3) You manage to make advanced statistics comprehensible to the average fan, what do you think is the key to using the advanced metrics, but in a way that your audience can digest?
I think one of the fundamental issues with sabermetrics is that people on the “outside” think it’s about stats as opposed to knowledge. I’m never thinking in terms of explaining a stat, it’s more about relating a concept. I will rarely say, “this guy has a good FIP, here’s what FIP is.” I think it works best with some context or a specific example—If a guy has pitched poorly according to ERA, I’ll talk about how there are factors that go into that stat outside of a pitcher’s control and that can give me an entrée to FIP. So, the specific intent isn’t to explain FIP as much as it is to show that a guy has had some bad luck or at least been affected by things outside his control…but I am using the opportunity to explain FIP. I’m always wary of lulling people into a coma with too many stats and if I can’t explain it in an efficient way, It’s probably not going to get used much.
4) With the Hall-of-Fame vote just closing, and many of next year’s group of eligible players having ties to performance enhancers, what is your stance on putting players tied to PEDs in the hall of fame?
The Hall of Fame is a joke. Start with this…How about the fact that no one has ever been elected unanimously? It’s absurd. If you didn’t vote for Mike Schmidt or Babe Ruth or Willie Mays, you should have your vote taken away. The whole “first ballot” thing is just ridiculous. Everybody has a different feel on the PED thing but I’d put them in. Do I want people to cheat? No. But I get it. I think more than anything, I despise how sanctimonious some writers are on the topic. The Bagwell thing is especially galling—never been linked in any way and guys won’t vote for him because his body got bigger? Look, I’m not naïve but c’mon, that’s the evidence? The best player I’ve ever seen is Barry Bonds and if he had a press conference tomorrow admitting PED use, I wouldn’t change my answer. The game is really difficult, I’m just not “offended” by the cheating.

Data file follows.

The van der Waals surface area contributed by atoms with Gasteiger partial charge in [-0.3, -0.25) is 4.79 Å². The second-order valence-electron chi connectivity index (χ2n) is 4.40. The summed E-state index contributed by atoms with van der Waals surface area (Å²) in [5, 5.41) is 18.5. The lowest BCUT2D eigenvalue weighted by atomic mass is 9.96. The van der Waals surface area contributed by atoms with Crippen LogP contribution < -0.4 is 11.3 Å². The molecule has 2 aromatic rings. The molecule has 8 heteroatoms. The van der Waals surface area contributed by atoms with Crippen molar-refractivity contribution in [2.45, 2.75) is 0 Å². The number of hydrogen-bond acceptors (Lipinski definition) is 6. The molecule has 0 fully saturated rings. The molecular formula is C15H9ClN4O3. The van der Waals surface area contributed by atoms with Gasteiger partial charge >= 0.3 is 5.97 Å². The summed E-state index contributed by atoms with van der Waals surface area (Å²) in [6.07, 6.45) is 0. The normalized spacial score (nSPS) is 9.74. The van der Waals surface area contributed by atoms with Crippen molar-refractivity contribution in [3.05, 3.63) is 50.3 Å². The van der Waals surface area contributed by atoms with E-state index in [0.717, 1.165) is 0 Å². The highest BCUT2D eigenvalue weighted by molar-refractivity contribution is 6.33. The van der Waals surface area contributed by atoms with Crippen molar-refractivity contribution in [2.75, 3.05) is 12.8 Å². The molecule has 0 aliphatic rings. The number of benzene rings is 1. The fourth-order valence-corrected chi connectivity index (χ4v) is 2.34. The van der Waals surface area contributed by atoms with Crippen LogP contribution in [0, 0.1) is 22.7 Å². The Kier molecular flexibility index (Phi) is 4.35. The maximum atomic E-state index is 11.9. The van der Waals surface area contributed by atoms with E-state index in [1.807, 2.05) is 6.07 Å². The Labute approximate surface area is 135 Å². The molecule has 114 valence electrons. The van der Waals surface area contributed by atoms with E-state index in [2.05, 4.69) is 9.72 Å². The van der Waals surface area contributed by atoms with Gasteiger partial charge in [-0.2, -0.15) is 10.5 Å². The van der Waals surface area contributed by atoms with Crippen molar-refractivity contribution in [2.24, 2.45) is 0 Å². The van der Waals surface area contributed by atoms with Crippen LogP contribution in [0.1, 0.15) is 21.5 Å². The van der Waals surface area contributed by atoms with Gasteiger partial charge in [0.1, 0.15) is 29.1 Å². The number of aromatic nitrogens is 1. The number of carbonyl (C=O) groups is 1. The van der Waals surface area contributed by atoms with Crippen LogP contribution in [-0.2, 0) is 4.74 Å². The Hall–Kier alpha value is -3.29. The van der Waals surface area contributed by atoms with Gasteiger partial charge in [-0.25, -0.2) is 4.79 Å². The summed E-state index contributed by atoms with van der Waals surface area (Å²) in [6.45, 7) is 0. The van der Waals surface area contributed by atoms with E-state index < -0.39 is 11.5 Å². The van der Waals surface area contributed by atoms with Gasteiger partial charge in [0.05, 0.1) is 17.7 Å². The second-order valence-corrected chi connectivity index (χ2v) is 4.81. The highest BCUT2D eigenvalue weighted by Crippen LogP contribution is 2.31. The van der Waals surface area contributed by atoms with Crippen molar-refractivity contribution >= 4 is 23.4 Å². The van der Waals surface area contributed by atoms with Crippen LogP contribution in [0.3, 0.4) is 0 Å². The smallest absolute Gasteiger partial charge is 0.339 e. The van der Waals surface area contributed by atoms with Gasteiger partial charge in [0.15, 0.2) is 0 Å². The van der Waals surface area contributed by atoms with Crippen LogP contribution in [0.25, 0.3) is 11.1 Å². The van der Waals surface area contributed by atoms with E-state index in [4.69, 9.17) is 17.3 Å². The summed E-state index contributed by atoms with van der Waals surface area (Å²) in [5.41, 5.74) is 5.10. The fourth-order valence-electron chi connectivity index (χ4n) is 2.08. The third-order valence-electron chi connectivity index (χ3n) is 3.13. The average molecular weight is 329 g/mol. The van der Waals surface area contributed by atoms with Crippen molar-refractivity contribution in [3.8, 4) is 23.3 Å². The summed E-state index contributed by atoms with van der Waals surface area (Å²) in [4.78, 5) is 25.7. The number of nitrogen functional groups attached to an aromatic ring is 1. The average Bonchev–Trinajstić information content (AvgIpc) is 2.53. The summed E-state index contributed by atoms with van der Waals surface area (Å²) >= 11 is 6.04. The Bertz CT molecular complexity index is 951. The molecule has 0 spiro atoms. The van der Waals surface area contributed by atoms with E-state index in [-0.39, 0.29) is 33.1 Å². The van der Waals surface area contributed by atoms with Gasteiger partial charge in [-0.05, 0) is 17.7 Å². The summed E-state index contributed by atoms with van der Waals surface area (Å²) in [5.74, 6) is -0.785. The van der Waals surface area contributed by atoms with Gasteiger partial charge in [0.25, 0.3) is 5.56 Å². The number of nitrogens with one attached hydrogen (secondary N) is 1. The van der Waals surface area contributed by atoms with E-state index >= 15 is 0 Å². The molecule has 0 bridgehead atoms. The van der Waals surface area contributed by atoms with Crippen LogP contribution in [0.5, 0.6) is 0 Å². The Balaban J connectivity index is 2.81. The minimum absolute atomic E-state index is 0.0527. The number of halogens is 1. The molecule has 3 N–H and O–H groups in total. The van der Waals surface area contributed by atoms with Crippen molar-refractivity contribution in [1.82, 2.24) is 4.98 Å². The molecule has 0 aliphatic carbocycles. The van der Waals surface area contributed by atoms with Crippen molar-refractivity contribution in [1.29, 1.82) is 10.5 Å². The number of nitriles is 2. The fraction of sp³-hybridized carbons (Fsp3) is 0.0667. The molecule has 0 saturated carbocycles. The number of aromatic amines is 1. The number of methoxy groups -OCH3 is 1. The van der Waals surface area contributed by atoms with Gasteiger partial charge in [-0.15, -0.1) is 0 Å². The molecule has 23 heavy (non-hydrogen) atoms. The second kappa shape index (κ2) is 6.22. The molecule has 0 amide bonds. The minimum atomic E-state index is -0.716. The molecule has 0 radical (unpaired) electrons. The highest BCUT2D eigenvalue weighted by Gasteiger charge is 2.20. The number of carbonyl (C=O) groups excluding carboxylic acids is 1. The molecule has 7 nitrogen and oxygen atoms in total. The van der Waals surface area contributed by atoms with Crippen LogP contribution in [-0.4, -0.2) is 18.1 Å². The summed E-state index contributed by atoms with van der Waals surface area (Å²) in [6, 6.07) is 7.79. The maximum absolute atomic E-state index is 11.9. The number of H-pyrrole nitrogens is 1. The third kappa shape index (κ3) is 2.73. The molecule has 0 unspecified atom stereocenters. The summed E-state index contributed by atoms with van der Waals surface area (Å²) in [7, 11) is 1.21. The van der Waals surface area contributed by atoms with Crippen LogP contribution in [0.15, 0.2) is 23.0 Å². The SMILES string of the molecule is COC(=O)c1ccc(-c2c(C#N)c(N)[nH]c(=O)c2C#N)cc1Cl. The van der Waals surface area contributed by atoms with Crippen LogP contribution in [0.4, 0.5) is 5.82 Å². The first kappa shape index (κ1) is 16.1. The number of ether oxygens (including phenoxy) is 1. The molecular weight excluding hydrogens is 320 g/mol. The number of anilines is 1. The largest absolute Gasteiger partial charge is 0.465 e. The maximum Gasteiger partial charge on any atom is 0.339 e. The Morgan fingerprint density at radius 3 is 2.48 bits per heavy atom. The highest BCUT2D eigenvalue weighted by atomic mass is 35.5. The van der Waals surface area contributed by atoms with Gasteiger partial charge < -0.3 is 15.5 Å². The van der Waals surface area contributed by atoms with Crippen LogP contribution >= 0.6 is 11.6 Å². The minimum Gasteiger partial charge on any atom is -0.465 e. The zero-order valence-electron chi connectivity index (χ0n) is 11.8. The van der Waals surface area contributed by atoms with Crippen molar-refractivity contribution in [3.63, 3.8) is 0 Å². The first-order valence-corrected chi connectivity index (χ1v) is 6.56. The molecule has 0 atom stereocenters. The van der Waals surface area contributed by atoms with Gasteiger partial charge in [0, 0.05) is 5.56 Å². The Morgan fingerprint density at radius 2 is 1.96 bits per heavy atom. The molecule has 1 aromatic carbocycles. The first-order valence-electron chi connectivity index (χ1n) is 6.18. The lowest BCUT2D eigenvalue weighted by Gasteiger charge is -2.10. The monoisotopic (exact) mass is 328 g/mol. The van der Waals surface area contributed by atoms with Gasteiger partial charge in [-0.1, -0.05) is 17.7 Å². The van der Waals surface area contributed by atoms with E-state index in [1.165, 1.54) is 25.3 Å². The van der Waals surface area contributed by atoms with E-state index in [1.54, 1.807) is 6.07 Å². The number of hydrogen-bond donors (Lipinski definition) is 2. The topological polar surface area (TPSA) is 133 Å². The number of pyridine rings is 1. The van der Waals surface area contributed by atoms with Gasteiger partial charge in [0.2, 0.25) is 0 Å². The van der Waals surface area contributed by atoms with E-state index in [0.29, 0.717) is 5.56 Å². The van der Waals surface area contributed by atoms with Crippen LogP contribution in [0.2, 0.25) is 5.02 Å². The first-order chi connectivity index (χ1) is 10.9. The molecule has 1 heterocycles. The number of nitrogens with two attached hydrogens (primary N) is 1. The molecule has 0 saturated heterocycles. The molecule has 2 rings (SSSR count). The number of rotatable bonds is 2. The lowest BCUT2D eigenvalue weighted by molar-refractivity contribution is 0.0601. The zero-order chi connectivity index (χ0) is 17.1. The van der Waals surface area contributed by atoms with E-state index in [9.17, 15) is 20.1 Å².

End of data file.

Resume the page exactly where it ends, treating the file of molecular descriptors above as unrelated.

5) Now we will get into more Braves related questions. What did you make of Fredi Gonzalez’ first year in Atlanta?
I thought it was fine. I thought he bunted a little too much and the lineup criticisms were probably fair but man, people love to complain about the manager. It probably won’t go over well in these parts but I think a manager’s biggest impact is intangible, it’s managing and leading people. I say that in part because I think tactically, the vast majority of managers are the same. The one area where I thought Fredi was in a tough spot was the bullpen because it’s easy to say you have to rest those guys but sorting out how to do that and still win games isn’t so easy. Ultimately, I don’t think a manager has a huge effect on wins and losses.